- Senate lawmakers have introduced a bipartisan bill aimed at expanding telehealth services for Medicare patients.
- Under the Telehealth Innovation and Improvement Act, eligible hospitals would test telehealth services through the Center for Medicare and Medicaid Innovation. CMMI would evaluate the services for cost, effectiveness and quality of care, and those that past muster would be covered throughout Medicare.
- Sponsors Cory Gardner (R-CO) and Gary Peters (D-MI) said the goal is to increase access to care for rural patients, who often have to travel long distances to get to a hospital or clinic.
The bill would encourage development of new technologies that could lower costs and improve patient health, the sponsors said in a statement.
Research has shown that telehealth can drive significant cost savings. According to an analysis by NTCA – The Rural Broadband Association, telehealth services result in annual per-facility savings of $5,718 in travel expenses and $3,431 in lost wages for patients, and $20,841 for hospitals. For rural hospitals, that figure could exceed $100,000.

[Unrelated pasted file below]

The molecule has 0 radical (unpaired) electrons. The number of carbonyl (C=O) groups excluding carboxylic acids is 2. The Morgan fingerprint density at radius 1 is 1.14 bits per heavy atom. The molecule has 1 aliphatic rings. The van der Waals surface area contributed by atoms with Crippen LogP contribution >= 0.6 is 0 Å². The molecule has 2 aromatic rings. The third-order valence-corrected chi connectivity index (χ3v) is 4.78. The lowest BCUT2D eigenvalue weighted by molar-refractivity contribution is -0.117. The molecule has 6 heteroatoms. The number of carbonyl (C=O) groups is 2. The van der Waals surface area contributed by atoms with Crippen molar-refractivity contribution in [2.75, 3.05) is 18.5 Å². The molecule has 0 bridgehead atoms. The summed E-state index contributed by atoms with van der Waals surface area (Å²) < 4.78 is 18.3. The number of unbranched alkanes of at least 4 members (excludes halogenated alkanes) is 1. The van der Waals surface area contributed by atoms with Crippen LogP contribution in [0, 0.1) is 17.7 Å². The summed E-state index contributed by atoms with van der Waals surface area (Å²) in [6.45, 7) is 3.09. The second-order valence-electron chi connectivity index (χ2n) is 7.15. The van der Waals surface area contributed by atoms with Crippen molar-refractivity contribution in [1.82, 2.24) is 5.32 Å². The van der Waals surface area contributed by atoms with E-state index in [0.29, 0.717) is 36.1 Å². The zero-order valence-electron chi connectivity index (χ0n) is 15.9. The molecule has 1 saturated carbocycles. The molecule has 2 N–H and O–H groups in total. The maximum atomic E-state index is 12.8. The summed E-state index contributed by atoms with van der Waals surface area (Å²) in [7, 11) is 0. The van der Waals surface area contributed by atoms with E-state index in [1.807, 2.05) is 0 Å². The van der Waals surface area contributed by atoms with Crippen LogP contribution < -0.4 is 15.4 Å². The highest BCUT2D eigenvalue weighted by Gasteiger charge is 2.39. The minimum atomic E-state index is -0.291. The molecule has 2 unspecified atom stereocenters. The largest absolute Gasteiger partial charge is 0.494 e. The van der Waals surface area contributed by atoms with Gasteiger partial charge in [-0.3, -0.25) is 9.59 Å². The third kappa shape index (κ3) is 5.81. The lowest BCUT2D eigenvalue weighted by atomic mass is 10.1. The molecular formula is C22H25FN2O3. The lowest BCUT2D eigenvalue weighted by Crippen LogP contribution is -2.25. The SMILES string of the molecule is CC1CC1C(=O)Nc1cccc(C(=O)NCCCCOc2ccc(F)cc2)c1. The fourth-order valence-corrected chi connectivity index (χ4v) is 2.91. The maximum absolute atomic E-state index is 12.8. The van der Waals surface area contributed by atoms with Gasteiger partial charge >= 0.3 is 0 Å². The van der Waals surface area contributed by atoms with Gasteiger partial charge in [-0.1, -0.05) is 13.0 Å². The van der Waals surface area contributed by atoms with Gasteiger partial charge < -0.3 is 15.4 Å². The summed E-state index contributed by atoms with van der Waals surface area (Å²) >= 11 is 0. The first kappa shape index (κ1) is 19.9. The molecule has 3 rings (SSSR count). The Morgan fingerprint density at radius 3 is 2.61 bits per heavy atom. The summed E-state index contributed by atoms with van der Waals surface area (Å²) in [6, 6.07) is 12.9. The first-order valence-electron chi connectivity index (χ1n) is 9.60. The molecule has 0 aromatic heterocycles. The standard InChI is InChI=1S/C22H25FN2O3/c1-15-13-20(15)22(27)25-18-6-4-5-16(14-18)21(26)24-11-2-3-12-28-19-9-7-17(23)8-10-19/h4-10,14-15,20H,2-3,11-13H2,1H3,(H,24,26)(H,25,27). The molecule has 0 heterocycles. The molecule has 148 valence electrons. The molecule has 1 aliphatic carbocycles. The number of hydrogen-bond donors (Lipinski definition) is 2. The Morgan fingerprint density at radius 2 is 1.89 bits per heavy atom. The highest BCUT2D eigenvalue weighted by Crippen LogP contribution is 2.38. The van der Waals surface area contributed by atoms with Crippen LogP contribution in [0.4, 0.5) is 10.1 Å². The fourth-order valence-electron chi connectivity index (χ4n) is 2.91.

Yet despite these benefits, barriers exist to more widespread adoption of telehealth. Among those are strict limitations on Medicare reimbursement for telehealth services and a mishmash of state licensing requirements for telehealth providers.
Other studies, however, have questioned telehealth’s potential to reduce costs of care. A recent study in Health Affairs suggested that while less expensive than in-patient visits, telehealth may actually raise overall healthcare costs by increasing utilization.
A growing number of health systems are offering telehealth services. With 30% of Medicare payments now tied to alternative payment models and HHS planning to raise that percentage to 50% by the end of 2018, providers are looking for ways to boost care access and quality while cutting costs. MACRA specifically mentions telehealth and remote patient monitoring as services alternative payment models may cover, even if they are not covered under traditional Medicare.
The current bill is similar to one that was introduced in the House in 2015 but did not make it any further.